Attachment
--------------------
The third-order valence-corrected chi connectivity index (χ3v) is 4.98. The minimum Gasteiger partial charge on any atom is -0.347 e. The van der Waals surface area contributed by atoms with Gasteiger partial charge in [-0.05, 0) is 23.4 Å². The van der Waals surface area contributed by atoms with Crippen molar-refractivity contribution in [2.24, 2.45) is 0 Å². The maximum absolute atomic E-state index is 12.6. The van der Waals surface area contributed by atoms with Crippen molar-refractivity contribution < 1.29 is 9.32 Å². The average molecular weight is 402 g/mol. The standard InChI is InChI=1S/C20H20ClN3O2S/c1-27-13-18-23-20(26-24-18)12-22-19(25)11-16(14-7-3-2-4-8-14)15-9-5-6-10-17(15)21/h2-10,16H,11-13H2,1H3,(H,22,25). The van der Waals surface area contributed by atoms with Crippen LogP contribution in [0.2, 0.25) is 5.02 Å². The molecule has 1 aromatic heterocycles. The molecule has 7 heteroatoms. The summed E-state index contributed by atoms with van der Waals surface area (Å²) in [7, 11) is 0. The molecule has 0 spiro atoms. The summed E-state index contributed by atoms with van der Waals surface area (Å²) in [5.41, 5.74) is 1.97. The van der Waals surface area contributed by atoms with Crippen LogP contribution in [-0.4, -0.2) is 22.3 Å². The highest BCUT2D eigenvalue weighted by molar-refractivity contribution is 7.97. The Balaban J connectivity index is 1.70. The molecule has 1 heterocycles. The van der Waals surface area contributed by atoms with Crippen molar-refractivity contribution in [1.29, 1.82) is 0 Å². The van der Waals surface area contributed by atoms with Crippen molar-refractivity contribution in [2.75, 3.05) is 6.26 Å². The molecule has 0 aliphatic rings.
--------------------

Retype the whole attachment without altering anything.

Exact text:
The third-order valence-corrected chi connectivity index (χ3v) is 4.98. The minimum Gasteiger partial charge on any atom is -0.347 e. The van der Waals surface area contributed by atoms with Gasteiger partial charge in [-0.05, 0) is 23.4 Å². The van der Waals surface area contributed by atoms with Crippen molar-refractivity contribution in [2.24, 2.45) is 0 Å². The maximum absolute atomic E-state index is 12.6. The van der Waals surface area contributed by atoms with Crippen molar-refractivity contribution < 1.29 is 9.32 Å². The average molecular weight is 402 g/mol. The standard InChI is InChI=1S/C20H20ClN3O2S/c1-27-13-18-23-20(26-24-18)12-22-19(25)11-16(14-7-3-2-4-8-14)15-9-5-6-10-17(15)21/h2-10,16H,11-13H2,1H3,(H,22,25). The van der Waals surface area contributed by atoms with Crippen LogP contribution in [0.2, 0.25) is 5.02 Å². The molecule has 1 aromatic heterocycles. The molecule has 7 heteroatoms. The summed E-state index contributed by atoms with van der Waals surface area (Å²) in [7, 11) is 0. The molecule has 0 spiro atoms. The summed E-state index contributed by atoms with van der Waals surface area (Å²) in [5.41, 5.74) is 1.97. The van der Waals surface area contributed by atoms with Crippen LogP contribution in [-0.4, -0.2) is 22.3 Å². The highest BCUT2D eigenvalue weighted by molar-refractivity contribution is 7.97. The Balaban J connectivity index is 1.70. The molecule has 1 heterocycles. The van der Waals surface area contributed by atoms with Crippen molar-refractivity contribution in [1.29, 1.82) is 0 Å². The van der Waals surface area contributed by atoms with Crippen molar-refractivity contribution in [2.75, 3.05) is 6.26 Å². The molecule has 0 aliphatic rings.